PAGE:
Why should we think adulthood is synonymous with independence? This article originally appeared on June 22, 2017, in Comment, a publication of Cardus.
by B.D. McClay
For the other animals, adulthood is easy. One obtains sexual maturity and there you are. For human beings, however, adulthood is a matter of self-inflicted complexity, because it involves attaining a moral and often material status as much as a physical one. Contemporary adulthood, in particular, is so internal a matter as to be a subject of constant personal and public anxiety. That is to say, even someone who acquires all the material trappings of adulthood—a job, a spouse, progeny, financial independence, a house—may not feel much like an “adult,” any more than the unmarried single person who wonders if these achievements would in some way cement a life. Instead, adulthood becomes a state of not needing, materially or emotionally, that lasts until the decline of one’s health in old age.
For Americans, there’s another wrinkle. As a country that has always defined itself both pridefully and insecurely against an older world, the United States is not too settled on whether adulthood is a satisfying condition. Indeed, the American adult who looks around and thinks, is this adulthood? I was told there would be more, is a literary cliché. Faced with adulthood and its attendant domesticities and responsibilities, American heroes run; not invariably, but often enough. So if you title your book The Vanishing American Adult, as Ben Sasse does, just about every term in the title raises a question.
Sasse’s own book opens with a warning that the kind of economy that rewarded this kind of work is about to go out the door and never come back, but the rest is a plea that the habits the economy supposedly rewarded remain in place without the reward.
Suppose adulthood were not synonymous with independence, not synonymous with working, not synonymous with grit or with achievement.
When we of the so-called better classes are scared as men were never scared in history at material ugliness and hardship; when we put off marriage until our house can be artistic, and quake at the thought of having a child without a bank-account and doomed to manual labor, it is time for thinking men to protest against so unmanly and irreligious a state of opinion.
But though James often celebrates a certain kind of willfulness—choosing to believe, choosing to live, choosing to do the hard thing—he disdained, at the same time, what he called “the exclusive worship of the bitch-goddess SUCCESS.” His desire was for people to stop being so afraid of losing status that they were unwilling to live. His disdain is aimed entirely at the wealthy, who are too frightened of losing what they have to take a risk, build a life, or have a family. And if he were writing now, he might take on a different kind of fear—not of poverty, but of this future without work. What is your adulthood, he might ask, if it can’t exist without this prop? Don’t you know that there are many people who have never been able to beself-reliant, to work? Can’t you live if this is taken away?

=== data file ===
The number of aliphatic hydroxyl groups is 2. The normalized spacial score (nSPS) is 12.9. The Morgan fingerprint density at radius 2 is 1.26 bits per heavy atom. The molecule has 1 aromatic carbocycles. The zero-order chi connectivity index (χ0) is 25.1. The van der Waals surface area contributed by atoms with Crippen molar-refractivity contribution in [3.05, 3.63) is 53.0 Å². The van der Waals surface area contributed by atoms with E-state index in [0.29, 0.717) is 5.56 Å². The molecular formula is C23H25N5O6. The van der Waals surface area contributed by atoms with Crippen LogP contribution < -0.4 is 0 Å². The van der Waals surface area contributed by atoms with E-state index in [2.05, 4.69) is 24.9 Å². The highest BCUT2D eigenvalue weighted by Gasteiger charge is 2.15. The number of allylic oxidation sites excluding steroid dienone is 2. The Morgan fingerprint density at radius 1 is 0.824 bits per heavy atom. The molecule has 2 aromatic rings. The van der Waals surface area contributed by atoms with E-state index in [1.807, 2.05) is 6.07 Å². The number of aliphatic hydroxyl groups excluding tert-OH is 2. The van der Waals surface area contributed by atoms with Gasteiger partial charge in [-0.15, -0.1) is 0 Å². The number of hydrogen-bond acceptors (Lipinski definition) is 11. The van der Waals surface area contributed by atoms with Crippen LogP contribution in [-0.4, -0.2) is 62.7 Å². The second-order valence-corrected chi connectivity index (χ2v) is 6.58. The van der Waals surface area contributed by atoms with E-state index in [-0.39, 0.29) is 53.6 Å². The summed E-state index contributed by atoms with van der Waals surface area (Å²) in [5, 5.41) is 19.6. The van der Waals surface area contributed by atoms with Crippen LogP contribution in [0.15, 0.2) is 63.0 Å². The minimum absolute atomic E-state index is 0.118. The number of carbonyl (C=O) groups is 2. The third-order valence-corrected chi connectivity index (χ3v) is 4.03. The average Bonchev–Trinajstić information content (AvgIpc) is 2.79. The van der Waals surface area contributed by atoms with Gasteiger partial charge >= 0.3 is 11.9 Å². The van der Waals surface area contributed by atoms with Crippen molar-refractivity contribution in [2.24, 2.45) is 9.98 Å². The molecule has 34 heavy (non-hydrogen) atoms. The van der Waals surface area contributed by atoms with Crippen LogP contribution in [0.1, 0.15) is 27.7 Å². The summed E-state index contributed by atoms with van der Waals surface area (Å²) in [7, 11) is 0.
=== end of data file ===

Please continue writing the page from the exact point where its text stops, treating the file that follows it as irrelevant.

Suppose adulthood were not synonymous with independence, not synonymous with working, not synonymous with grit or with achievement. Suppose adulthood is instead about accepting dependence, that you can’t take care of everything on your own, that you have limits; suppose the story we need is not the one about the worker who always says yes, but the person who is willing to say no—to the boss, to the job, to work. If we are heading into the post-work future, then the solution is not to double down on the American worship of work, but to build a future in which the American adult can exist with or without it. There have been other spheres—the domestic, to pick one not entirely random example—in which people have been able to cultivate virtue, derive identity, and contribute to society. But work—Boxer-the-carthorse work, nimble-entrepreneur work—is going away. It’s not coming back. It’s time for us to face that future—which is to say, it’s time to grow up.
B.D. McClay is associate editor of The Hedgehog Review. She has written for Commonweal, Books & Culture, and First Things, among other publications.